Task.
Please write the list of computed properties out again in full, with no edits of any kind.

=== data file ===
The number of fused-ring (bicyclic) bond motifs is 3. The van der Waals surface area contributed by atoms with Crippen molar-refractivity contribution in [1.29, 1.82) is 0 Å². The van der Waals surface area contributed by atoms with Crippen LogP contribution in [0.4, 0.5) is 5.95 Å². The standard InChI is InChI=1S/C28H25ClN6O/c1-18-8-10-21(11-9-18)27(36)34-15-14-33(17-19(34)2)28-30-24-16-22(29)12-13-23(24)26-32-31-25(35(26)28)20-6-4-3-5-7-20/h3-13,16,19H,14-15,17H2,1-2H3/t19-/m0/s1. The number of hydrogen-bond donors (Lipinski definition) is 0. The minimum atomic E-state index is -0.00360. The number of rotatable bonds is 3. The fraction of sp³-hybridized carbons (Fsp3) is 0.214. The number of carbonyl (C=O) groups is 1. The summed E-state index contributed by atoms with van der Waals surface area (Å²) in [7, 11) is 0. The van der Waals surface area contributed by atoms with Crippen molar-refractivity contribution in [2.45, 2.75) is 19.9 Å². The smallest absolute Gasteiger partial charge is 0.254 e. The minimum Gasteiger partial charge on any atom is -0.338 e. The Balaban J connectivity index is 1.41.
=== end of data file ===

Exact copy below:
The number of fused-ring (bicyclic) bond motifs is 3. The van der Waals surface area contributed by atoms with Crippen molar-refractivity contribution in [1.29, 1.82) is 0 Å². The van der Waals surface area contributed by atoms with Crippen LogP contribution in [0.4, 0.5) is 5.95 Å². The standard InChI is InChI=1S/C28H25ClN6O/c1-18-8-10-21(11-9-18)27(36)34-15-14-33(17-19(34)2)28-30-24-16-22(29)12-13-23(24)26-32-31-25(35(26)28)20-6-4-3-5-7-20/h3-13,16,19H,14-15,17H2,1-2H3/t19-/m0/s1. The number of hydrogen-bond donors (Lipinski definition) is 0. The minimum atomic E-state index is -0.00360. The number of rotatable bonds is 3. The fraction of sp³-hybridized carbons (Fsp3) is 0.214. The number of carbonyl (C=O) groups is 1. The summed E-state index contributed by atoms with van der Waals surface area (Å²) in [7, 11) is 0. The van der Waals surface area contributed by atoms with Crippen molar-refractivity contribution in [2.45, 2.75) is 19.9 Å². The smallest absolute Gasteiger partial charge is 0.254 e. The minimum Gasteiger partial charge on any atom is -0.338 e. The Balaban J connectivity index is 1.41.